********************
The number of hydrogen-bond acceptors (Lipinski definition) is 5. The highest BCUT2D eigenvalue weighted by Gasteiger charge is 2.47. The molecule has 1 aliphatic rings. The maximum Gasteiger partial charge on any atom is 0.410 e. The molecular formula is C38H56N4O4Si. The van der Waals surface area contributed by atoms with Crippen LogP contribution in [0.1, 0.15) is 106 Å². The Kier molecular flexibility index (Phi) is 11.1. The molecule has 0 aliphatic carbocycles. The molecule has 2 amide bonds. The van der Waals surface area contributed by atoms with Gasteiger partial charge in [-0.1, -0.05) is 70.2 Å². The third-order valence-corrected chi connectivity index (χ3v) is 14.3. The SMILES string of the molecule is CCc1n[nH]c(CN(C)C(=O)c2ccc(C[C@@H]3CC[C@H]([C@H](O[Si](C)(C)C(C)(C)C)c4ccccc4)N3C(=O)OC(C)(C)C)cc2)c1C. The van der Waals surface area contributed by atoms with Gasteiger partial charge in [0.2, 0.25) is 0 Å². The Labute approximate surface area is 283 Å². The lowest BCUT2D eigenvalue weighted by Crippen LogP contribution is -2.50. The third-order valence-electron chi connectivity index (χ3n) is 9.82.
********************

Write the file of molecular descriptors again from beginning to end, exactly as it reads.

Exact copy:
The number of hydrogen-bond acceptors (Lipinski definition) is 5. The highest BCUT2D eigenvalue weighted by Gasteiger charge is 2.47. The molecule has 1 aliphatic rings. The maximum Gasteiger partial charge on any atom is 0.410 e. The molecular formula is C38H56N4O4Si. The van der Waals surface area contributed by atoms with Crippen LogP contribution in [0.1, 0.15) is 106 Å². The Kier molecular flexibility index (Phi) is 11.1. The molecule has 0 aliphatic carbocycles. The molecule has 2 amide bonds. The van der Waals surface area contributed by atoms with Gasteiger partial charge in [-0.1, -0.05) is 70.2 Å². The third-order valence-corrected chi connectivity index (χ3v) is 14.3. The SMILES string of the molecule is CCc1n[nH]c(CN(C)C(=O)c2ccc(C[C@@H]3CC[C@H]([C@H](O[Si](C)(C)C(C)(C)C)c4ccccc4)N3C(=O)OC(C)(C)C)cc2)c1C. The van der Waals surface area contributed by atoms with Gasteiger partial charge in [0.2, 0.25) is 0 Å². The Labute approximate surface area is 283 Å². The lowest BCUT2D eigenvalue weighted by Crippen LogP contribution is -2.50. The third-order valence-electron chi connectivity index (χ3n) is 9.82.